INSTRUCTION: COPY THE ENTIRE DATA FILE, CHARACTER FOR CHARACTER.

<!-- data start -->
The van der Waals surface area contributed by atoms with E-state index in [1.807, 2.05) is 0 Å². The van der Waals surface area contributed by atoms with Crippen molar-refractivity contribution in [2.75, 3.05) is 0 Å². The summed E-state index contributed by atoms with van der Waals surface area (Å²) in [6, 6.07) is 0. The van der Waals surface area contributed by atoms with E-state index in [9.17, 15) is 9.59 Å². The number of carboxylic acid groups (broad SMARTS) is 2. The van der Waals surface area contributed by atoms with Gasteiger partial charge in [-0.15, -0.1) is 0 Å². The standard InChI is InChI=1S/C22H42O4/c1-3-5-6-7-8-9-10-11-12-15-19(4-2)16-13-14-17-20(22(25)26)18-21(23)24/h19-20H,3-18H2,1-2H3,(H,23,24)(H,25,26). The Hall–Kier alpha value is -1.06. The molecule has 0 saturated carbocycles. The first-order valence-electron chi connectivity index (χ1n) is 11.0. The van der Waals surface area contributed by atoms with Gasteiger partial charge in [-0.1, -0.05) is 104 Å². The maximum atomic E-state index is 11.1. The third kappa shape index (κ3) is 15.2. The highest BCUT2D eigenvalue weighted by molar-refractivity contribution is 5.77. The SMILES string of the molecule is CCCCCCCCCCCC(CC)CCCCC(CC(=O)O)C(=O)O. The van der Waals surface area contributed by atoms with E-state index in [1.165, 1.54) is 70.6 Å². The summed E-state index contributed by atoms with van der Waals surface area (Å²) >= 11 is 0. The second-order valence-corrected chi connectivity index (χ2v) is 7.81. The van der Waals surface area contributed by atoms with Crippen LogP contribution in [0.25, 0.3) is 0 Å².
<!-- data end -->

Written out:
The van der Waals surface area contributed by atoms with E-state index in [1.807, 2.05) is 0 Å². The van der Waals surface area contributed by atoms with Crippen molar-refractivity contribution in [2.75, 3.05) is 0 Å². The summed E-state index contributed by atoms with van der Waals surface area (Å²) in [6, 6.07) is 0. The van der Waals surface area contributed by atoms with E-state index in [9.17, 15) is 9.59 Å². The number of carboxylic acid groups (broad SMARTS) is 2. The van der Waals surface area contributed by atoms with Gasteiger partial charge in [-0.15, -0.1) is 0 Å². The standard InChI is InChI=1S/C22H42O4/c1-3-5-6-7-8-9-10-11-12-15-19(4-2)16-13-14-17-20(22(25)26)18-21(23)24/h19-20H,3-18H2,1-2H3,(H,23,24)(H,25,26). The Hall–Kier alpha value is -1.06. The molecule has 0 saturated carbocycles. The first-order valence-electron chi connectivity index (χ1n) is 11.0. The van der Waals surface area contributed by atoms with Gasteiger partial charge in [-0.1, -0.05) is 104 Å². The maximum atomic E-state index is 11.1. The third kappa shape index (κ3) is 15.2. The highest BCUT2D eigenvalue weighted by molar-refractivity contribution is 5.77. The SMILES string of the molecule is CCCCCCCCCCCC(CC)CCCCC(CC(=O)O)C(=O)O. The van der Waals surface area contributed by atoms with E-state index in [1.165, 1.54) is 70.6 Å². The summed E-state index contributed by atoms with van der Waals surface area (Å²) >= 11 is 0. The second-order valence-corrected chi connectivity index (χ2v) is 7.81. The van der Waals surface area contributed by atoms with Crippen LogP contribution in [0.25, 0.3) is 0 Å².